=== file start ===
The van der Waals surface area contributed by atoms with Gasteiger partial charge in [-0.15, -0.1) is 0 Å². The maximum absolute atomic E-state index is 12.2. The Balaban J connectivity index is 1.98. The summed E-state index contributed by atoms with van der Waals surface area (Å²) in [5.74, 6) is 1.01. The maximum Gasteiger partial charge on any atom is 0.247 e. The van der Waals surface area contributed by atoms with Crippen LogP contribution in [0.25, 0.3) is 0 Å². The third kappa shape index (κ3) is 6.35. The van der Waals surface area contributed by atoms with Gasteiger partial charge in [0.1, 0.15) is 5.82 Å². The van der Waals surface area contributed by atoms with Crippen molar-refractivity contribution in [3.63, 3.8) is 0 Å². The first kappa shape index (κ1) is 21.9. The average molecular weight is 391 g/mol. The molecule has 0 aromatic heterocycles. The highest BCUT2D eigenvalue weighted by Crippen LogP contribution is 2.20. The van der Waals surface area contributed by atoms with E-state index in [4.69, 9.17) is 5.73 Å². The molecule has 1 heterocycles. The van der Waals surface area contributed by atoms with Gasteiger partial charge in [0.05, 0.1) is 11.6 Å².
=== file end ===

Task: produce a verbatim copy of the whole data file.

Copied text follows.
The van der Waals surface area contributed by atoms with Gasteiger partial charge in [-0.15, -0.1) is 0 Å². The maximum absolute atomic E-state index is 12.2. The Balaban J connectivity index is 1.98. The summed E-state index contributed by atoms with van der Waals surface area (Å²) in [5.74, 6) is 1.01. The maximum Gasteiger partial charge on any atom is 0.247 e. The van der Waals surface area contributed by atoms with Crippen LogP contribution in [0.25, 0.3) is 0 Å². The third kappa shape index (κ3) is 6.35. The van der Waals surface area contributed by atoms with Gasteiger partial charge in [0.1, 0.15) is 5.82 Å². The van der Waals surface area contributed by atoms with Crippen molar-refractivity contribution in [3.63, 3.8) is 0 Å². The first kappa shape index (κ1) is 21.9. The average molecular weight is 391 g/mol. The molecule has 0 aromatic heterocycles. The highest BCUT2D eigenvalue weighted by Crippen LogP contribution is 2.20. The van der Waals surface area contributed by atoms with E-state index in [4.69, 9.17) is 5.73 Å². The molecule has 1 heterocycles. The van der Waals surface area contributed by atoms with Gasteiger partial charge in [0.05, 0.1) is 11.6 Å².